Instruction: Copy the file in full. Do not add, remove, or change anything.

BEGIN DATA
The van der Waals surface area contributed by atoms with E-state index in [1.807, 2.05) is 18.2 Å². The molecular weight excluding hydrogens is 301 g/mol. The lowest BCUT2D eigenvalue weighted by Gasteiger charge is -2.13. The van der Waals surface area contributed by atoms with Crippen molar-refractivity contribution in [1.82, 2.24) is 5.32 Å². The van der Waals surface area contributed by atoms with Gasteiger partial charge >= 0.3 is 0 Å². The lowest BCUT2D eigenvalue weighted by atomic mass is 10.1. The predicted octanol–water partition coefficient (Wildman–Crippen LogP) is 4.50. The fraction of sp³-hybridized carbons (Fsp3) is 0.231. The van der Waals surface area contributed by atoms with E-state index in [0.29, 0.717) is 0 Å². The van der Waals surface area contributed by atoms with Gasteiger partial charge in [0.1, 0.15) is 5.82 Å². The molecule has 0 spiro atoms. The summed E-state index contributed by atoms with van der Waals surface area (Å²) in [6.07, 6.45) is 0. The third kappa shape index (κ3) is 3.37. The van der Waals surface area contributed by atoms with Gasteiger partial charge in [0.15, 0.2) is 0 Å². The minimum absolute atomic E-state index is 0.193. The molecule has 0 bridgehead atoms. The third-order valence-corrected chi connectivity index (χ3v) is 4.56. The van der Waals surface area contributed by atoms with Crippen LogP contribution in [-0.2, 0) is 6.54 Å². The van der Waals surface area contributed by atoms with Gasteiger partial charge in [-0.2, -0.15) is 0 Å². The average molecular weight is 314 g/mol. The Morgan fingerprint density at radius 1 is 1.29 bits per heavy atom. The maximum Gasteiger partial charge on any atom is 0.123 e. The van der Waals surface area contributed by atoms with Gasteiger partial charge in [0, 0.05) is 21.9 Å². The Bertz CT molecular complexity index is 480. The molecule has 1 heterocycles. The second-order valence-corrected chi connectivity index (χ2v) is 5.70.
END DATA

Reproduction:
The van der Waals surface area contributed by atoms with E-state index in [1.807, 2.05) is 18.2 Å². The molecular weight excluding hydrogens is 301 g/mol. The lowest BCUT2D eigenvalue weighted by Gasteiger charge is -2.13. The van der Waals surface area contributed by atoms with Crippen molar-refractivity contribution in [1.82, 2.24) is 5.32 Å². The van der Waals surface area contributed by atoms with Gasteiger partial charge >= 0.3 is 0 Å². The lowest BCUT2D eigenvalue weighted by atomic mass is 10.1. The predicted octanol–water partition coefficient (Wildman–Crippen LogP) is 4.50. The fraction of sp³-hybridized carbons (Fsp3) is 0.231. The van der Waals surface area contributed by atoms with E-state index in [0.29, 0.717) is 0 Å². The van der Waals surface area contributed by atoms with Gasteiger partial charge in [0.1, 0.15) is 5.82 Å². The molecule has 0 spiro atoms. The summed E-state index contributed by atoms with van der Waals surface area (Å²) in [6.07, 6.45) is 0. The third kappa shape index (κ3) is 3.37. The van der Waals surface area contributed by atoms with Gasteiger partial charge in [0.15, 0.2) is 0 Å². The minimum absolute atomic E-state index is 0.193. The molecule has 0 bridgehead atoms. The third-order valence-corrected chi connectivity index (χ3v) is 4.56. The van der Waals surface area contributed by atoms with Crippen LogP contribution in [-0.2, 0) is 6.54 Å². The van der Waals surface area contributed by atoms with Gasteiger partial charge in [-0.2, -0.15) is 0 Å². The average molecular weight is 314 g/mol. The Morgan fingerprint density at radius 1 is 1.29 bits per heavy atom. The maximum Gasteiger partial charge on any atom is 0.123 e. The van der Waals surface area contributed by atoms with Gasteiger partial charge in [0, 0.05) is 21.9 Å². The Bertz CT molecular complexity index is 480. The molecule has 1 heterocycles. The second-order valence-corrected chi connectivity index (χ2v) is 5.70.